A Fuzzy Multicriteria Decision-Making Approach to Crime Linkage

A Fuzzy Multicriteria Decision-Making Approach to Crime Linkage

Soumendra Goala (Dibrugarh University, Didrugarh, India) and Palash Dutta (Department of Mathematics, Dibrugarh University, Dibrugarh, India)
DOI: 10.4018/IJITSA.2018070103
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This article describes how serial crimes are very interesting for study in the absence of proper and solid evidence. From a high volume of criminal cases of similar types, it is difficult to detect the crimes that were committed by the same offender or not. The process of linking of crimes which were committed by the same offender or offenders is called Crime Linkage Analysis. In this article, a new hesitant fuzzy distance measure has been introduced and a fuzzy multicriteria decision-making approach has been proposed to help Crime Linkage Analysis, which enables us to find to what extent a pair of crime shares a common offender or offenders.
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1. Introduction

The objective of crime linkage analysis is to analyze a group of crimes and to find the crimes linked to each other by a common offender or co-offenders. In the presence of sufficient evidence like forensic evidence, DNA or fingerprints or proper digital evidence, the task of linking of crimes becomes nearly certain. But in the absence of such kind of information, the process of linkage analysis becomes a difficult task.

Every person is different from the other in psychological level. During a crime, an offender makes decision consistently for target selection, site selection, time selection etc. The actions of the offender are influenced by his behavior, psychological view, and past experience. For this reason, each and every action of an offender is a reflection of his or her personality. Whatever is the situation there should be some similarities between two crimes committed by the same offender due to the behavior of the offender, called behavioral linkage. An offender may commit two crimes differently if they are presented similar situation, although some basic similarities will be there. There are three basic assumptions for crime linkage analysis (Bennell et al. 2005; Goodwill 2006; Grubin et al. 2001; Woodhams et al. 2007):

  • 1.

    Although criminal acts differently in different situations, some basic behavioral variables remain consistent in all crimes.

  • 2.

    As every person is different from each other by personality, there is some distinctiveness of behavior of different criminals.

  • 3.

    The behavior of criminal can be observed, measured, recorded, and coded.

The process for crime linkage analysis has the steps of collection and processing of data which includes collection of data from the crime scenes and coding of the physical description of the scene and behavior of the offender (Woodhams, Bull, & Hollin, 2007). For example, location of the scene, timing, used technique, and victim’s characteristics have to be coded in an appropriate way to interpret logically. After coding the crimes, they are compared depending on the behavioral or situational variable.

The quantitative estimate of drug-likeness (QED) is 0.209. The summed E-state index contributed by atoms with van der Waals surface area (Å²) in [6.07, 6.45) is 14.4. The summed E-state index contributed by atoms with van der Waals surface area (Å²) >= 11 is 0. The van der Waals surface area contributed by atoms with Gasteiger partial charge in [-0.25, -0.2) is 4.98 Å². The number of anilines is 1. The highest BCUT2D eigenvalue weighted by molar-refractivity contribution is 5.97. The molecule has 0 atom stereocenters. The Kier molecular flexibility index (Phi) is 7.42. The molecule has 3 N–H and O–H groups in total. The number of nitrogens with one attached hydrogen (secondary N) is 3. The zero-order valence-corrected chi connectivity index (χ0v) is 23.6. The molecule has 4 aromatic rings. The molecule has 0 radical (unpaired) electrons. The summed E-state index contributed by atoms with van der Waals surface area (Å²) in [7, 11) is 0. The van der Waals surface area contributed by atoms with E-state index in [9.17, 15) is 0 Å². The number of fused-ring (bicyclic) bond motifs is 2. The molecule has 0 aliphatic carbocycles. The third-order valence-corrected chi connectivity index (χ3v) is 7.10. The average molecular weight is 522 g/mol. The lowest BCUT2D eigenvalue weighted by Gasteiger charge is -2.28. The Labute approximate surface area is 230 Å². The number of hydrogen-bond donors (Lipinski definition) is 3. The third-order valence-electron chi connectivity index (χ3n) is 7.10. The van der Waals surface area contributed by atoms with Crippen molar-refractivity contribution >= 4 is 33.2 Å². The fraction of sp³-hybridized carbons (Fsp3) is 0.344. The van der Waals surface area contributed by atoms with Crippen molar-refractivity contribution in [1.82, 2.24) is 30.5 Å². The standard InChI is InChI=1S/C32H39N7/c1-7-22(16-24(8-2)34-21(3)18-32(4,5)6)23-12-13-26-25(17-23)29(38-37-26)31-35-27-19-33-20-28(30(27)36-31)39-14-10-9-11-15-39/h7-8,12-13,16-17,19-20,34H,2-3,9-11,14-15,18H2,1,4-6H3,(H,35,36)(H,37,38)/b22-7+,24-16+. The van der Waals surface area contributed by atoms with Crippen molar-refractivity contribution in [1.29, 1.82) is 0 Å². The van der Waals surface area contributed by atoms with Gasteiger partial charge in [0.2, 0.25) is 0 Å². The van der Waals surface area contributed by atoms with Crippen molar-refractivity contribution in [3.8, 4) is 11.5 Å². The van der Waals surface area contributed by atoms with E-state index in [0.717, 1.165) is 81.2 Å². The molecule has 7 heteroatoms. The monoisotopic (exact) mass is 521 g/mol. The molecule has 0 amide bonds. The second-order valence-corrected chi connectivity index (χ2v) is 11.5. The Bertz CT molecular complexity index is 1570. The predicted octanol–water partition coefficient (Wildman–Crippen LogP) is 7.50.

In practical two crimes were never found to be identical. That is why the terms similarity or distinctiveness between two crimes are itself uncertain. Sometimes proper information is not found at the crime scenes. Therefore, the mathematical interpretation of such kind of information is not certain most of the time and hence fuzzy in nature. In this paper, a fuzzy MCDM approach has been introduced to help crime linkage analysis by linking crimes pairwise from a collection of crimes. The crimes have been represented by hesitant fuzzy set in terms of evidence, as it has the efficiency to cope with the uncertainty that comes into play due to missing information and different pieces of evidence’s different level of interpretation.

Basically there are two approaches in multi-criteria decision making problems (a) multiple attribute decision making (MADM), in which decision has to be taken in discrete space and focused on how to select different alternatives from existing alternatives and (b) multiple objective decision making (MODM) in which decision has to be taken in continuous apace and several objective functions are to be achieved simultaneously. The concept of the fuzzy set theory was first introduced by Zadeh (1965). Then Bellman and Zadeh (1970) and Zimmerman (1978) gave an approach to multi-criteria decision making using fuzzy sets. Yager (1978) illustrated that in fuzzy multi-criteria decision making (FMCDM), the best alternatives have the highest membership grades. Saaty (1980) developed Analytical Hierarchy Process (AHP). Later Saaty (1996) developed Analytical Network Process (ANP). Fan et al. (2002) proposed a new approach to solve the MADM problems. Hawang and Yoon (1981) developed TOPSIS, the technique where similarity is measured to ideal solutions. Liang (1992) presented FMCDM on the basis of an ideal solution and anti-ideal solution. Then Yoong and Hawang (1995) proposed the advance fuzzy TOPSIS procedure. Later due to the flexibility and reliability of the TOPSIS procedure it is developed and used gradually. These are some MADM approaches used for decision making under fuzzy environment most of the time. Similarly, Fuzzy Linear programming, Goal Programming, mixed integer programming are some example of MODM approaches.

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